The Idaho Mortgage Application Process

In Idaho, and everywhere else, mortgages are a popular subject of discussion these days, and if you're looking for a simple guide for how the whole thing works, we've got you covered. The simple purpose of the mortgage application is to help the lender determine whether or not they want to lend you money. Your lender will use the Uniform Residential Loan Application form to record your financial information, or you may have heard it referred to as the Fannie Mae Form 1003.

Before you even begin to think about completing this form, you'll want to nab a copy of your credit report and go through it with a fine tooth comb for any errors. You don't want any surprises cropping up, at least not ones you didn't catch yourself. Your ability to obtain a mortgage hinges on what's contained in your credit report, so fixing and correcting errors beforehand is a must.

It can take time for your Idaho mortgage application to get processed, so to speed things up or to ensure it gets processed as quickly as possible, be sure and bring along all proper information to your loan application interview, including: Verification of income (2 years worth), verification of your assets, information about the home you want to buy, and documents of all your debts (credit card, car loans, child support or alimony). Keep in mind that different lenders may have different information requirements, so be sure and ask what you need to bring.

It is during the initial interview that you'll fill out the aforementioned Uniform Residential Loan Application form. Keep in mind this form carries an application fee, credit report fee, and also the appraisal fee. Once the Idaho mortgage form is submitted and your mound of documents, the lender will begin the work of verifying, which is the loan approval process. It can take one to eight weeks, depending.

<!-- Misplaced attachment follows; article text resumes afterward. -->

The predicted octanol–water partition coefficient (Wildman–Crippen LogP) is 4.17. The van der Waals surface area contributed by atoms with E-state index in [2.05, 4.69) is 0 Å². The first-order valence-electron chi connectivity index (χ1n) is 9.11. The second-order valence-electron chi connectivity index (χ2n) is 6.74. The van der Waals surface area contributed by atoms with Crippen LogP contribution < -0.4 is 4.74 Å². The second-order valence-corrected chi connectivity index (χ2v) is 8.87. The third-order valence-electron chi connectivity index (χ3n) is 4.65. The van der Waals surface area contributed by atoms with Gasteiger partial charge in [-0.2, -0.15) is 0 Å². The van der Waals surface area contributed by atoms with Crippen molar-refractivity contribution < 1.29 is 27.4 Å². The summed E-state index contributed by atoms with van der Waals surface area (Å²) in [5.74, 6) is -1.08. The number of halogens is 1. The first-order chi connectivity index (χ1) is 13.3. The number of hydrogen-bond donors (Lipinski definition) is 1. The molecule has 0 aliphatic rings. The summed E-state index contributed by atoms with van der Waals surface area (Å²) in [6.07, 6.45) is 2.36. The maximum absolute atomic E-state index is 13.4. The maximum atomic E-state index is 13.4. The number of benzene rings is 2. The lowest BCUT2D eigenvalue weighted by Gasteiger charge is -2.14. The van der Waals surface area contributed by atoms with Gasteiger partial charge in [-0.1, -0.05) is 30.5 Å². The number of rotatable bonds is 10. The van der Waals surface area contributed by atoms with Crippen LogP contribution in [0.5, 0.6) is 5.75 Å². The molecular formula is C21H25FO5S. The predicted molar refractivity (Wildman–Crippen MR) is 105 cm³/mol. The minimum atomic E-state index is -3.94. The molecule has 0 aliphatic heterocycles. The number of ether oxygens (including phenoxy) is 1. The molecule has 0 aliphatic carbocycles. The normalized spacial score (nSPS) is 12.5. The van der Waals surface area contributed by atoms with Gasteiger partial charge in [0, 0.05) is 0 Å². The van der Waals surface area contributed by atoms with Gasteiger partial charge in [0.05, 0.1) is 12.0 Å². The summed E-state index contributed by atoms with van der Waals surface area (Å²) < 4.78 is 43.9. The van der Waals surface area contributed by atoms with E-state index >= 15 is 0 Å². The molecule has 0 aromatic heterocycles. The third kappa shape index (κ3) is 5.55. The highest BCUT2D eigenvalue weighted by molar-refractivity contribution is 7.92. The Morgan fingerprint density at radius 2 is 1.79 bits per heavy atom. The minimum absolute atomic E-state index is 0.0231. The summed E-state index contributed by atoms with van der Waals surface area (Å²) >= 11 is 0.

It's during this one to eight week period of time that the lender is assessing the three C's. Collateral, credit reputation and capacity. If there's an issue with any one of the C's, it's likely your mortgage application won't be granted. Let's look deeper.


Credit Reputation:

Credit Score

Foreclosures, bankruptcies, liens, judgements.

Mortgage delinquencies

Credit delinquencies, repossessions, collections, or charge-off's

Credit accounts

Borrower's request for new credit in the last 12 months


Monthly housing expense-to-income ratio

Salaried versus self-employed

Cash reserves

Number of borrowers

Loan characteristics: 15 or 30 fixed rate


Borrower's total equity or down payment

Property type and property use


The outcome will either be a denial of the loan, or an approval. If your loan is denied, the lender must explain the reasons why, as you may be able to find answers or alternatives that will satisfy the lender.

If your application is approved, the lender will begin preparing for the closing of the mortgage. This is the final step before you can call your new Idaho house your own. Two closings occur concurrently, the closing of the sale and the closing of the loan. You've likely heard how much paperwork is involved during this stage of the process. It may include:

Closing date

Closing costs

Final inspection of the property

The deed

The mortgage

A deed of trust

The note

The HUD-1 settlement statement

The truth-in-lending statement

The initial escrow statement

The mortgage servicing disclosure statement

You can see how signing all the paperwork can take some time! The home buying process isn't a quick one, but once you get the keys to your new Idaho home, it'll be worth it. Buying a home is the largest investment most people make, and often the most rewarding.

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